Sketch_of_emphasized_language_switching_options_on_a_scrolled_page_for_Desktop_improvement_project.png (704×1 px, 472 KB)

One consideration is that not al the topics have such info available, so a fallback may be needed (option to contributing it, leaving it blank, or something else...).

Here's how that gadget handles it currently:

If it's empty:

Screen Shot 2021-05-28 at 15.22.43.png (488×1 px, 97 KB)
Screen Shot 2021-05-28 at 15.22.48.png (524×1 px, 99 KB)

If it exists:

Screen Shot 2021-05-28 at 15.28.26.png (479×1 px, 94 KB)
Screen Shot 2021-05-28 at 15.28.32.png (513×1 px, 110 KB)

That seems like a decent idea, though obviously the UI would need to be tweaked.

If Wikidata descriptions are to be integrated, it's quite important to be able to add and edit them directly on Wikipedia.

In T282027#7114398, @Srdjan wrote:
Also given that I don't think the vast majority of readers are bi or multilingual anyway, I'm skeptical on whether it could be called a "worthwhile tradeoff".

According to this 2013 academic study published in Trends of Cognitive Science more than half the world's population is bilingual.

It is generally believed that more than half of the world’s population is bilingual [1]. In each of the U.S. [2] and Canada [3], approximately 20% of the population speaks a language at home other than English. These figures are higher in urban areas, rising to about 60% in Los Angeles [4] and 50% in Toronto [3]. In Europe, bilingualism is even more prevalent: In a recent survey, 56% of the population across all European Union countries reported being functionally bilingual, with some countries recording particularly high rates, such as Luxembourg at 99% [5]. Bilinguals, therefore, make up a significant portion of the population. Importantly, accumulating research shows that the development, efficiency, and decline of crucial cognitive abilities are different for bilinguals than for monolinguals. What are these cognitive differences and how does bilingualism lead to these changes?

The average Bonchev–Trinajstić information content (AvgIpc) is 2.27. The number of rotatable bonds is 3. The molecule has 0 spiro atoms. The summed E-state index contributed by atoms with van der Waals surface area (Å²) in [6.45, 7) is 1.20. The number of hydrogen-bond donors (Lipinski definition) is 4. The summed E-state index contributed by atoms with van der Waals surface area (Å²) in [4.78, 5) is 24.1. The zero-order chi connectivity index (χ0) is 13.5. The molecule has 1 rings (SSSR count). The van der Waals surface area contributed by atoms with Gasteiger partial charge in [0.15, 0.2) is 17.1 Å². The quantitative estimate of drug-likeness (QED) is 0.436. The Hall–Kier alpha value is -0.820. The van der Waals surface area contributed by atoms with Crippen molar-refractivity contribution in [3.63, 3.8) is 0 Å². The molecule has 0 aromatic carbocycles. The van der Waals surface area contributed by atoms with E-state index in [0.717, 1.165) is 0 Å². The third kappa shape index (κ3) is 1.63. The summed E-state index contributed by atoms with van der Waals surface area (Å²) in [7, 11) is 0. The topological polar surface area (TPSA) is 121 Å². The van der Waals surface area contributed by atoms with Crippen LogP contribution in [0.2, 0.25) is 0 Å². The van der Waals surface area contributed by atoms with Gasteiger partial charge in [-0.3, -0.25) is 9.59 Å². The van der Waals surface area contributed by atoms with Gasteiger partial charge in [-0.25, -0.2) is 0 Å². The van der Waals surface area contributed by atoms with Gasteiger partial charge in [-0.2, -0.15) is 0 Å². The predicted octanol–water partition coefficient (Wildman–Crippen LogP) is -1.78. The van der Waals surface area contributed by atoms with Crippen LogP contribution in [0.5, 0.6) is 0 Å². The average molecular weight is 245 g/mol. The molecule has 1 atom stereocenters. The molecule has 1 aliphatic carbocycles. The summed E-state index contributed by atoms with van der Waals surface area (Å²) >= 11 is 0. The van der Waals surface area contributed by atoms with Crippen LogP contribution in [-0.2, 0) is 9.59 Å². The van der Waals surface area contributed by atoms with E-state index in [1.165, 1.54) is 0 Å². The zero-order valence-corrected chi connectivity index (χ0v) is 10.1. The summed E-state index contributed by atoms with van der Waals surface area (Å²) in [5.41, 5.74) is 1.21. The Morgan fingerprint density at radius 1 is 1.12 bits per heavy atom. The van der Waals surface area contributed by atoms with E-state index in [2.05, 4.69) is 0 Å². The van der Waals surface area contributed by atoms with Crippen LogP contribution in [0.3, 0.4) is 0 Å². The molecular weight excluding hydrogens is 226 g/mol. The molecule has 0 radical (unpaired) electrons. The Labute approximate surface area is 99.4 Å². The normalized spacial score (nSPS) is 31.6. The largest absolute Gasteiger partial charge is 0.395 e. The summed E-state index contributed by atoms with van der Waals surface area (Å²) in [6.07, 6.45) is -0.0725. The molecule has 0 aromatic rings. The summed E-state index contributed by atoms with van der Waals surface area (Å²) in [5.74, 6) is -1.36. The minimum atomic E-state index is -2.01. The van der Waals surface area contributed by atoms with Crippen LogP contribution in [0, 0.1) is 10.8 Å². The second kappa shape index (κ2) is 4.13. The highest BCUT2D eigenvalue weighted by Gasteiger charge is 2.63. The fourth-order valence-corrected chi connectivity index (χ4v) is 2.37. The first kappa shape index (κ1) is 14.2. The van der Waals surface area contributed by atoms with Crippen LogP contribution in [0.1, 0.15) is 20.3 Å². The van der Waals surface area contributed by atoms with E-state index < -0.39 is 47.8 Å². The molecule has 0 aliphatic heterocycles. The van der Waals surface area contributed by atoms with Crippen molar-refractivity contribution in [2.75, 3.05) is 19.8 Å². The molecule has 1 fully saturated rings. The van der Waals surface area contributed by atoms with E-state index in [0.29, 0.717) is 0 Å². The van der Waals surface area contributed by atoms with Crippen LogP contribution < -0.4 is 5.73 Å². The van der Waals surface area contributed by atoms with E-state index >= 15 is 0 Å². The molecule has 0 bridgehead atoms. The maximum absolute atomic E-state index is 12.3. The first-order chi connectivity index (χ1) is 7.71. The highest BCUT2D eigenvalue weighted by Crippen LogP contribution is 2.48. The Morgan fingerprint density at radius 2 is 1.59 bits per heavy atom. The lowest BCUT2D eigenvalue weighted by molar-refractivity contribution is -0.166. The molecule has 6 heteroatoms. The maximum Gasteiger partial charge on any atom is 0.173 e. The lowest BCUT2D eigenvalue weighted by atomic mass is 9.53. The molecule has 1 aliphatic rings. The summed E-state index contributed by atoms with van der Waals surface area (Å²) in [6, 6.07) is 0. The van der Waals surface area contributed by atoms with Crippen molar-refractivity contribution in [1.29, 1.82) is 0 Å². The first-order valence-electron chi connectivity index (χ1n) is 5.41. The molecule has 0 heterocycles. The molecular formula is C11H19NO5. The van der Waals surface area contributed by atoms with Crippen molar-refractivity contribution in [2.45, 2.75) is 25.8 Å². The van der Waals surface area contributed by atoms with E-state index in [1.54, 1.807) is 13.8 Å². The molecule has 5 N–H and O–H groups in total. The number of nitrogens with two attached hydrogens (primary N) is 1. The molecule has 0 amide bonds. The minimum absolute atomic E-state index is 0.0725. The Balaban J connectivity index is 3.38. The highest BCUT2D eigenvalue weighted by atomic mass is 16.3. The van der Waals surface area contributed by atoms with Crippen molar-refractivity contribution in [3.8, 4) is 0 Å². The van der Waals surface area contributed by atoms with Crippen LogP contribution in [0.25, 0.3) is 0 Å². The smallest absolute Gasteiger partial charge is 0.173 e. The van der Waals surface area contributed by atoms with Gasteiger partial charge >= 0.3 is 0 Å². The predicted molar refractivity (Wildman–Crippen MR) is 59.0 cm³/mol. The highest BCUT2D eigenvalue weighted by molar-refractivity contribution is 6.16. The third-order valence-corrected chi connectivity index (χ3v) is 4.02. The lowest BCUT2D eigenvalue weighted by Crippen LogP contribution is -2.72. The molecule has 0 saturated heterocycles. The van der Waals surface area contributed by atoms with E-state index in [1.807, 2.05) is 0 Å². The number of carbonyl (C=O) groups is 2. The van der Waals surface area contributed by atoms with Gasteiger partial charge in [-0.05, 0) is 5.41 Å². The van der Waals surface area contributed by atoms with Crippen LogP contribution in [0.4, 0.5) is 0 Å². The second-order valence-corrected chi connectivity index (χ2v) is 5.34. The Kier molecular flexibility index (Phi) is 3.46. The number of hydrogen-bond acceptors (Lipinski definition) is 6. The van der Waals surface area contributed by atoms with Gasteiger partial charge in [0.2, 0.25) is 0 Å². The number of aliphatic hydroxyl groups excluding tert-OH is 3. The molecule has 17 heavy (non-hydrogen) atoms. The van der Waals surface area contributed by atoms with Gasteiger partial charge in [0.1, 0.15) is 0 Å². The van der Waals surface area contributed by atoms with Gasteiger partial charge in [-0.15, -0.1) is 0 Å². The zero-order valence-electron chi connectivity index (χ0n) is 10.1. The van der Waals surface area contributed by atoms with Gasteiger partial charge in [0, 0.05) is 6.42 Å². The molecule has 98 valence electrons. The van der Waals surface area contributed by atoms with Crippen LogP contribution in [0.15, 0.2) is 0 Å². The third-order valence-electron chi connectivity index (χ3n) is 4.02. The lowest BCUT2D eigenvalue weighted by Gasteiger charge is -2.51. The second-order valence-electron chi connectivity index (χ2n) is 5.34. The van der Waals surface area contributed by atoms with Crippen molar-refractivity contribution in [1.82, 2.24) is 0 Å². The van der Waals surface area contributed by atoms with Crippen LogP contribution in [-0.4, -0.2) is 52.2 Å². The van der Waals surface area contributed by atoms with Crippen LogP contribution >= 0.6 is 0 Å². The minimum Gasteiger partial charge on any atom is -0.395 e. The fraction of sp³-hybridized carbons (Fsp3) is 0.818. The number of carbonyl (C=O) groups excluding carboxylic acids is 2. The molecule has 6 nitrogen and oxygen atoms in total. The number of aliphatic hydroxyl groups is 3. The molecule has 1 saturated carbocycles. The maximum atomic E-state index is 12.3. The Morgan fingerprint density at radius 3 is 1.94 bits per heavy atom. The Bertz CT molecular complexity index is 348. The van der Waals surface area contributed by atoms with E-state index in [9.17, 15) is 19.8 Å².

This 2019 article in the Washington Post suggests the same.

This 2019 report compiled by Eurostat shows similar numbers.

While we don't have data on how many Wikipedia readers are bi, or multi, lingual, we have made a general commitment towards knowledge equity and inclusion (link). I think it is important to keep this commitment in mind as we discuss the tradeoffs here. My interpretation of that commitment as it relates to this discussion is: I think it's important that we welcome any/all newcomers (and existing community members) with a clear and easy way for them to find the language they prefer.

We all are faced with difficult decisions and tradeoffs when updating the interface. Every element is important, but my belief is that some elements/functions are more important than others. If the data we collect in the future (as Olga alluded to here T282027#7118749) continues to show that people are able to discover language switching more easily, and switch languages faster, I firmly believe that added value is greater than the drawback of having some awkward whitespace below the article title. I recognize that this might come across as harsh, or somehow flippant, as you said:

I'm not a fan of creating a regression and then "not seeing it as a major issue" or asking a wiki to re-add redundant elements like the tagline.

I would ask you to assume good faith here, and either trust (or read our research to verify) that we are not taking these decisions lightly. We are similarly bothered by awkward whitespace, but again some elements/functions outweigh others in terms of value and importance to the people using the website.

We also tested the time required to find the new button versus the old option and saw that the new button was up to 4x quicker to find than the previous version that required scrolling down the page - results are available here.

This metric is essentially meaningless. Of course the previous version takes longer to find, you’ve basically outlined yourself why: it is further down the page, so it would take longer no matter what the other design would be. Any design making the list higher would win in such a comparison. It is not a fair test and it cannot be used to prove or conclude anything. (A fairer version would’ve been the one where old language list in sidebar was visible in the first screen in both tested versions.)

The line break and white space is even more evident where other items where added below the absent tagline. Look at http://eu.wikipedia.org/wiki/Lehen_Mundu_Gerra to get an example of how white space is a problem.

irudia.png (597×1 px, 379 KB)